Amazing Grapes

By Linda Tancs

Amazing Grapes is an annual wine auction event in New Orleans benefiting the Hermann-Grima and Gallier historic houses. These Victorian homes are two of the oldest in NOLA’s French Quarter. Taking place this Saturday at the Hermann-Grima house, the event will feature a wine tasting from Bizou Wines, a buffet by Broussard’s Restaurant and auctions featuring rare and hard-to-find wines as well as luxurious vacations and art.

The Home of Gin

By Linda Tancs

Beefeater is the world’s most awarded gin, boasting a recipe that’s virtually unchanged since the 1800s. Distilled in the heart of London, the facility is housed in an Edwardian building in Kennington that features original Victorian pot stills and a botanical room. Thanks to a custom built visitors center, you can view the original stills, watch the distilling process and learn about premium gin making spanning over 150 years. And what would a distillery tour be without a wee sample greeting you at the end. Cheers!

A Taste of the Mediterranean in New Jersey

By Linda Tancs

Inspired by the beauty and warmth of a Mediterranean villa, Van Vleck House & Gardens is a peaceful oasis in Montclair, New Jersey. It originated as a 12-acre private estate more than 140 years ago when successful businessman Joseph Van Vleck and his family moved to Montclair from Brooklyn in 1868. Of all the dwellings that once graced the property, the current home (built in 1916) remains and is surrounded by magnificent gardens open free of charge from dawn to dusk year round. The grounds are prized for a strong representation of ericaceous plants, particularly rhododendrons and azaleas. Other gems include the Chinese wisteria planted by Howard Van Vleck in 1939 and the stately Dawn redwood and Blue Atlas cedar in the rear garden.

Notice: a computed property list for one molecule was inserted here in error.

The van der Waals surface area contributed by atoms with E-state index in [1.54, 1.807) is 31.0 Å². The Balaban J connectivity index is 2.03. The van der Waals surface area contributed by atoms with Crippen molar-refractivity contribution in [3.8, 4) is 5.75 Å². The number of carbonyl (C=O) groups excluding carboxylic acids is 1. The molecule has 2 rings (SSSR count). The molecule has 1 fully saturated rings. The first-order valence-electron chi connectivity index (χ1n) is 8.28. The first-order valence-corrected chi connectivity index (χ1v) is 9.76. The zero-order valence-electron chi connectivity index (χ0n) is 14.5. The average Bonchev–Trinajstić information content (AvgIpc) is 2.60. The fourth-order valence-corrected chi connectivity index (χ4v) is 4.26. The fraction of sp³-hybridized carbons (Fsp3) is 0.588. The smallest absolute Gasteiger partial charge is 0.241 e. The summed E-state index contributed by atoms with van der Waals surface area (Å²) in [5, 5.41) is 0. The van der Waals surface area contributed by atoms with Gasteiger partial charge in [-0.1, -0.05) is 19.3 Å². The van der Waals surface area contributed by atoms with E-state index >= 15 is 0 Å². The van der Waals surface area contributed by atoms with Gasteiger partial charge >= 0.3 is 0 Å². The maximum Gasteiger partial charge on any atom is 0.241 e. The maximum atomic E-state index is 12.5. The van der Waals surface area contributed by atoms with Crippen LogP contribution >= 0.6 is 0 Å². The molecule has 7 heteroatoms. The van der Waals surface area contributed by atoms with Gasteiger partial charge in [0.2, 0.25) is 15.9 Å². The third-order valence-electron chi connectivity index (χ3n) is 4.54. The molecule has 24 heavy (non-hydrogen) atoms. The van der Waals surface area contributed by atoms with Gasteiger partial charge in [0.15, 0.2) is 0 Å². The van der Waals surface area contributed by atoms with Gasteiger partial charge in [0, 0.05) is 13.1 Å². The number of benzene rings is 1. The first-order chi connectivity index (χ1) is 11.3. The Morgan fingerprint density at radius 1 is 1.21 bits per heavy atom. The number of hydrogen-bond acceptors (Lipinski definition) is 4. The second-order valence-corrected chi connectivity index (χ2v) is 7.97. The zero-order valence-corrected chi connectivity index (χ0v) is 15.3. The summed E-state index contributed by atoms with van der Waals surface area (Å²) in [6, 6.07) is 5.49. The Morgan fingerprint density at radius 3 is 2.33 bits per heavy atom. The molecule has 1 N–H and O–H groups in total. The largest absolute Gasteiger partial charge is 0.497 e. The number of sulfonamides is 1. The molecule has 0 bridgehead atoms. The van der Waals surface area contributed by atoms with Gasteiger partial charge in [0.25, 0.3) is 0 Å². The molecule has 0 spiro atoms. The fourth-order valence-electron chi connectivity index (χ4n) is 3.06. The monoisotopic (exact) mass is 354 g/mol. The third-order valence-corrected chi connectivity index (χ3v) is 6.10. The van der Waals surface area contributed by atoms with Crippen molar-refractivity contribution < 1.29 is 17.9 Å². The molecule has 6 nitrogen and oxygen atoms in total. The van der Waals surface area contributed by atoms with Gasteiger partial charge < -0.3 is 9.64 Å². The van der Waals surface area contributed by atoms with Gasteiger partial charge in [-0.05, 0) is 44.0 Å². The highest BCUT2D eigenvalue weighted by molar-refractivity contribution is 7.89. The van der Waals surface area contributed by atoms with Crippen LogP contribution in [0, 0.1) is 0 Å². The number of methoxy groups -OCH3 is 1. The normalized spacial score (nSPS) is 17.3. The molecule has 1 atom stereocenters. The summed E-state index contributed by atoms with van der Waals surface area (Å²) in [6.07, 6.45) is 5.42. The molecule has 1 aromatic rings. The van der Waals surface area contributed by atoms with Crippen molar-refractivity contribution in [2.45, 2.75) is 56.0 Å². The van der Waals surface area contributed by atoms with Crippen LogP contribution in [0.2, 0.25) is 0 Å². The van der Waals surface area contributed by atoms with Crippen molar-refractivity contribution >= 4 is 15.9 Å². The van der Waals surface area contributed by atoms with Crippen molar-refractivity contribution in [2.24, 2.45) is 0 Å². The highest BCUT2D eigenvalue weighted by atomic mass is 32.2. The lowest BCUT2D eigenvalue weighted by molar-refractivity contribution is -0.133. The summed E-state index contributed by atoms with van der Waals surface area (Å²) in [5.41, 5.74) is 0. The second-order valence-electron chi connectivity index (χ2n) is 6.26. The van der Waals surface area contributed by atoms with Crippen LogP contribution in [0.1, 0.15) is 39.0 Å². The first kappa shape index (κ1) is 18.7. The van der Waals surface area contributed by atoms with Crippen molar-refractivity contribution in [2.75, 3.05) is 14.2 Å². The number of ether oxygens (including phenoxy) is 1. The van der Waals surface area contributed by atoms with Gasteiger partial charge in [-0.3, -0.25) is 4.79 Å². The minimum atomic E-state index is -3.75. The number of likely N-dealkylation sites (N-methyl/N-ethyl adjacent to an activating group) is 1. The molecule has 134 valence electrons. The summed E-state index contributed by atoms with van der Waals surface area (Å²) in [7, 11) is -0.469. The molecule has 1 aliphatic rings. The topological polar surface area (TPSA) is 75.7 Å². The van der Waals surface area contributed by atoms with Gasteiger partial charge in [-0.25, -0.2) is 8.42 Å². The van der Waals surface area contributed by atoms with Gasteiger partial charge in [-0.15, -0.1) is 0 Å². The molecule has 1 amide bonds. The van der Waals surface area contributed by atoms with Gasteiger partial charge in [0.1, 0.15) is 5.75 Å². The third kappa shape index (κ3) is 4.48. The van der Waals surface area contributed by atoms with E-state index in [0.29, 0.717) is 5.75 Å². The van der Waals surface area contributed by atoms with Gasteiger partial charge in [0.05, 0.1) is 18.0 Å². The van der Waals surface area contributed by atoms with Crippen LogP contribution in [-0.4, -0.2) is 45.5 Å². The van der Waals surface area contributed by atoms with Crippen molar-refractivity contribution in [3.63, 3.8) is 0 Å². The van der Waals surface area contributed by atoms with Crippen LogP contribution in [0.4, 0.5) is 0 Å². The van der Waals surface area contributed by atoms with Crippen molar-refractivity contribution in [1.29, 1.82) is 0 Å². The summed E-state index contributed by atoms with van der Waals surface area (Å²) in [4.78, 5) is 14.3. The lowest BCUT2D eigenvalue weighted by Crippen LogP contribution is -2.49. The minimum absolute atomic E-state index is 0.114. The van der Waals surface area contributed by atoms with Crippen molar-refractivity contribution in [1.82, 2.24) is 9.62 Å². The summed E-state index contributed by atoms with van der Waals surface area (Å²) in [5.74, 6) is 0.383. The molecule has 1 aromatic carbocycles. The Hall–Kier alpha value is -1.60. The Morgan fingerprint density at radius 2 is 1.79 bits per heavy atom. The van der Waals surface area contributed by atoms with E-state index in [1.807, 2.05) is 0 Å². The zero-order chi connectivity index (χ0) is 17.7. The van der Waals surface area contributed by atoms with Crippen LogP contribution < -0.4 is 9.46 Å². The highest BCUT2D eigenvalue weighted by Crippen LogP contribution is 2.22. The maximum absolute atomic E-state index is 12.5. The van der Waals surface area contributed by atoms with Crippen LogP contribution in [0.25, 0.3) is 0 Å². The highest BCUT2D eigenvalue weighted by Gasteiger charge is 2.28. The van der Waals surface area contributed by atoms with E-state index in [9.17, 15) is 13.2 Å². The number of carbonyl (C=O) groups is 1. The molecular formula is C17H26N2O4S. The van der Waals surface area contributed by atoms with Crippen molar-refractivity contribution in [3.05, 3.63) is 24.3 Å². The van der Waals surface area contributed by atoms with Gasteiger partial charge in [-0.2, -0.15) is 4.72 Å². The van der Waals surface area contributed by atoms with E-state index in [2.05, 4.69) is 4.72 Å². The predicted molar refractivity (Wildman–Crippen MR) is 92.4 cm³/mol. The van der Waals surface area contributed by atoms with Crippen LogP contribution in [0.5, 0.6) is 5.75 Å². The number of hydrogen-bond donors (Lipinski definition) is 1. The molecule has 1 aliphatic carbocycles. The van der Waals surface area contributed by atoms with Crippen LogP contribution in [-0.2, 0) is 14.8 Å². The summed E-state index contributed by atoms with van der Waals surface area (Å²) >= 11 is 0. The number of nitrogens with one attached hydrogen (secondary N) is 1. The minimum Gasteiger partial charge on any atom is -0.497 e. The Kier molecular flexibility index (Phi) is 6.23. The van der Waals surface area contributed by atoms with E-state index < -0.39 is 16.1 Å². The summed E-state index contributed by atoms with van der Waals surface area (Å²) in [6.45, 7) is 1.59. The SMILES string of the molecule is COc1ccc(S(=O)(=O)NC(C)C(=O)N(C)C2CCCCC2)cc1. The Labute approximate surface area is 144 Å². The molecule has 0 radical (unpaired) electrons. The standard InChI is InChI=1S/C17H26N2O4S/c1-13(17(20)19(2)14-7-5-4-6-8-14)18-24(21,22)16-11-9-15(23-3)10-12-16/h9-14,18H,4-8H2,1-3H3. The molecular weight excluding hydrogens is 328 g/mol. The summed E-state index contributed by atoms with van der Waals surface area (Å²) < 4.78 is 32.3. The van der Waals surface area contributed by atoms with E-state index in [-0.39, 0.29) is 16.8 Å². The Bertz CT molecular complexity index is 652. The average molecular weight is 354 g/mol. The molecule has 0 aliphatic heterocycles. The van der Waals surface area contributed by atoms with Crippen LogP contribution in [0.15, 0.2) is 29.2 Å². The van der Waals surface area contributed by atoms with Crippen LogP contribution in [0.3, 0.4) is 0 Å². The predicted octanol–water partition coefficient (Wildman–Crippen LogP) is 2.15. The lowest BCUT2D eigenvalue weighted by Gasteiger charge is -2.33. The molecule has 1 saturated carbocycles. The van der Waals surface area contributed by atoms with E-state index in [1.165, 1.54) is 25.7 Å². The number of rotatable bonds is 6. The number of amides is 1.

Sweets and Savories in Laramie

By Linda Tancs

Late April marks the time when invitations are sent for summer Victorian tea at Wyoming’s Laramie Plains Museum. The event is appropriate enough, considering that the museum is housed at the historic Ivinson Mansion, a Victorian-era home boasting nearly 12,000 square feet. It was the home of Edward and Jane Ivinson, early leaders of Laramie’s thriving community in the Wyoming Territory as the West expanded with the development of the Union Pacific Railroad in the late 1800s. Wyoming would later join the Union in 1890. Museum tours are regularly offered from March through December.

A Humpback in New Mexico

By Linda Tancs

Ask anyone in northern New Mexico to name their most unusual geological oddity and they’ll likely say it’s Camel Rock. As the name implies, it’s a rock that looks like a camel—sitting down. Located in Pojoaque, this inanimate nod to an ancient mammal is a quirky attraction opposite a casino (called Camel Rock, of course) owned by Tesuque Pueblo. The big question is (no, not ‘guess what day it is’)—one hump, or two? You decide.